They were worried about me, I guess. At that time most people reading it were friends, from college or back West, or just acquaintances I'd made in the city since I came out there. It wasn't going that well. I was dating a lot, in very short spurts. I don't know. I would date these tough chicks who seemed like they needed me to be weak so they could take care of me, and I'd get sick of that and go after femme-y types who seemed to have made a virtue of being helpless. Like I said, maybe it was the scene I moved in, but I got sick of it. I was condescended to a lot, and worse, I found myself condescending to people. I was dating men, too, or trying to, but New York is like a war, and I wasn't prepared. I went around in flats and big loose sweaters, or maybe a nice suit with a white collared shirt. I thought I looked professional. I felt comfortable. But business wear for women in those days included three inch heels, sheer hose and probably a garter belt. I don't know if it's changed any; I work mostly from home now, and I wear sweatpants. It's a good deal.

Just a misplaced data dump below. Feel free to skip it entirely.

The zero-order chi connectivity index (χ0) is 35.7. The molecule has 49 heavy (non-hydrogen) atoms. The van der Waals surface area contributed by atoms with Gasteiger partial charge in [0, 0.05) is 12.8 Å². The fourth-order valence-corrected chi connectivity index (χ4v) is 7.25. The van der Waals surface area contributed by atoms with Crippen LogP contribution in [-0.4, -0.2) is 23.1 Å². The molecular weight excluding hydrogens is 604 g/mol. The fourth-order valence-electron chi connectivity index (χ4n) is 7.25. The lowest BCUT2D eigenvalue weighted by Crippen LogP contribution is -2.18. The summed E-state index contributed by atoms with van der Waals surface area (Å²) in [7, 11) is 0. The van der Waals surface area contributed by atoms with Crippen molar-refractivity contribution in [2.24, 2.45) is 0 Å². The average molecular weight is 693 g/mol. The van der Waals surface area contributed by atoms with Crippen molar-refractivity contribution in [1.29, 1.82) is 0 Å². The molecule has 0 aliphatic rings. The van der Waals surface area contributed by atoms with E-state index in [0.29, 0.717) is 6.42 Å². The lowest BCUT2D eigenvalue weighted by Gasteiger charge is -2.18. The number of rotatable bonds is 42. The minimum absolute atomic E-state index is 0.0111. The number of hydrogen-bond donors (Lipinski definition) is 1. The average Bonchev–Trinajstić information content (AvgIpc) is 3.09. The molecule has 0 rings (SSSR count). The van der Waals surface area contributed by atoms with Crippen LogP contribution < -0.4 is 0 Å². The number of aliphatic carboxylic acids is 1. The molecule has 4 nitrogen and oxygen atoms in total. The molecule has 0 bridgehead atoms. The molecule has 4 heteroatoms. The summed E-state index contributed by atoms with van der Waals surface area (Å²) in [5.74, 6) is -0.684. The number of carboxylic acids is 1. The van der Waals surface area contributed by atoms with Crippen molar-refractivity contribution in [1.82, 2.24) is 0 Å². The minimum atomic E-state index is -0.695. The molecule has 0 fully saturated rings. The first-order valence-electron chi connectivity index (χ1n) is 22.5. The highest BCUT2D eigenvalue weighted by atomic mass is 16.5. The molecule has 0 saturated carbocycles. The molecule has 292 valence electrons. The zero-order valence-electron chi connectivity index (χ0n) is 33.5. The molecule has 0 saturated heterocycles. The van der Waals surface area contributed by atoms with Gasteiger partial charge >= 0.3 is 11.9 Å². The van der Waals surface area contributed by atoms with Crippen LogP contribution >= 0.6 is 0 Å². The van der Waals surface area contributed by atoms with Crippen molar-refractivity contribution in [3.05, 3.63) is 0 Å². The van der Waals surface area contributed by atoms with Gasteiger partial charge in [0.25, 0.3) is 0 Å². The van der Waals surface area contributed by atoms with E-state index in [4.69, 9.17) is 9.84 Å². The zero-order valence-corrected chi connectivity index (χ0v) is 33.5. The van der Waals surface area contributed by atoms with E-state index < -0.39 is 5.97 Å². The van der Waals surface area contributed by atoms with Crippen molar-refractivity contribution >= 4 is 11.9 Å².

Anyway, men thought I looked like a lesbian, and lesbians thought I needed to pick a box to sit in, and I was sick of the whole thing.

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T. Oso

March 2016